Uncle Billy (Jim Hibbard) and nephew George (Nick Fontaine) do a tipsy-doodle stumble home after enjoying an outing that included more than a few nips of night air.
Photo credit : David Cooper

Sound, steady, sure acting by each of the others in the cast. Their blocking / footwork / choreography and facial expressions as directed by Mr. Jorgensen and Ms. Dunbar gave an altogether MGM feel to the show. 

Who suffers, ever, from a swack of the Gershwin Bros. music as backdrop intermezzos to the traditional Christmas carols? The repeated, lyrical and haunting renditions of "Keep The Home Fires Burning" war anthem and the superb reprise, a cappella, of "Heaven on Earth" at show's end were off-set deliciously by G.G's Rhapsody in Blue riffs that rhymed off musically throughout.

Often costuming is either a front-&-centre feature of a major production -- think Beauty and the Beast here -- or just somewhat taken for granted. But in this play Christian David Gauthier's selections for each character and the post-WWII epoch being portrayed were notable for how they stood out, understatedly, throughout the show.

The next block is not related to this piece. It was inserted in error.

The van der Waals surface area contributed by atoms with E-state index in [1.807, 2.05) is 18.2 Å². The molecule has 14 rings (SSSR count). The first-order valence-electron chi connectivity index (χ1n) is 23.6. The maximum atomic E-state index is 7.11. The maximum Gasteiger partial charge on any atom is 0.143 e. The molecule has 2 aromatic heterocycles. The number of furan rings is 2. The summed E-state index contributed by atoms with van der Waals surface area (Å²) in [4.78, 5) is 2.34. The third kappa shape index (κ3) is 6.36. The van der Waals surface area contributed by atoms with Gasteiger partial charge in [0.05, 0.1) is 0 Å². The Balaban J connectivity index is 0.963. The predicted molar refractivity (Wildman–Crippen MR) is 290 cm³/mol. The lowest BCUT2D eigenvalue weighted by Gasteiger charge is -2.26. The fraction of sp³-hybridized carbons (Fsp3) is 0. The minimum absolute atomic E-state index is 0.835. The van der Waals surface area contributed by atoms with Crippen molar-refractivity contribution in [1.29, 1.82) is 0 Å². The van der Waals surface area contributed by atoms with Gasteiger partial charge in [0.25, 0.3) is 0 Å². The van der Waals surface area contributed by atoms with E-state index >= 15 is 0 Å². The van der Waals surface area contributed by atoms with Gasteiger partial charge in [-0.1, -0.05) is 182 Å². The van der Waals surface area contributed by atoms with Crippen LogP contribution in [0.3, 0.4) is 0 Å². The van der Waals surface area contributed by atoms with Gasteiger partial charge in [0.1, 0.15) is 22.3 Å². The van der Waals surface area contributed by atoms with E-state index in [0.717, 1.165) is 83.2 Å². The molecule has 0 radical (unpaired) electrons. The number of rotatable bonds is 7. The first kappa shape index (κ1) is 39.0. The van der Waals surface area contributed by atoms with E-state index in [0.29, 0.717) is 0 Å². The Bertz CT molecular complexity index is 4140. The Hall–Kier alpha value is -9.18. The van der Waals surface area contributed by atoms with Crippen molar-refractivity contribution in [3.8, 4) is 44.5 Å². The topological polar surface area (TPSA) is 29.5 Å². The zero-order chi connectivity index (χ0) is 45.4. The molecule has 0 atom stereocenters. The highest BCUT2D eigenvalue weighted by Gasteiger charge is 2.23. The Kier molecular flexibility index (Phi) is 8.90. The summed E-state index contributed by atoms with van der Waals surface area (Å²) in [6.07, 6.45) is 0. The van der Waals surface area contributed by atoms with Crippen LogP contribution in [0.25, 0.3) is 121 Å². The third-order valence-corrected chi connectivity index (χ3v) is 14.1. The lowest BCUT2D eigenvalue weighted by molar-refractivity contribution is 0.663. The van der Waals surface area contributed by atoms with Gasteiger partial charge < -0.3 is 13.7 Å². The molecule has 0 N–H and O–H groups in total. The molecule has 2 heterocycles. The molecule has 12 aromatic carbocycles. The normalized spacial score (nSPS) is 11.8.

For his part, set designer Brian Ball executed a crisp and efficient and visually engaging set of scaffolding and doorways that were tricked out cleverly by Chris Hall's property designs that the cast manipulated cleanly. Nice twofer effort here.

As with most storybook episodic literature -- whether novels or movies or play scripts -- the opening exposition of character and backdrop events and dramatic build-up to the eventual climax and denouement can be a bit taxing on the butt-ism factor for any sitting audience. 

But the slick delivery and quickness of Act II events in this show made one forget the earlier drag-factor almost completely. A hearty cheering Huzzah! from the house for this oh-so-ingenious and smart and quick-witted new take on an old master. I joined in eagerly and joyfully!
Particulars :  New Musical Adaptation by Peter Jorgensen.  Based on the 1946 Frank Capra film [derived from the original story by Philip Van Doren Stern].  Orchestrations & Arrangements by Nico Rhodes.  Produced by Gateway Theatre with the support of Patrick Street Productions. On at Richmond's Gateway Theatre in Minoru Park. Runs until December 31, 2018Tickets & schedule information by phoning Gateway at 604.270.1812 or on-line @  www.gatewaytheatre.comShow-time 150 minutes, one intermission.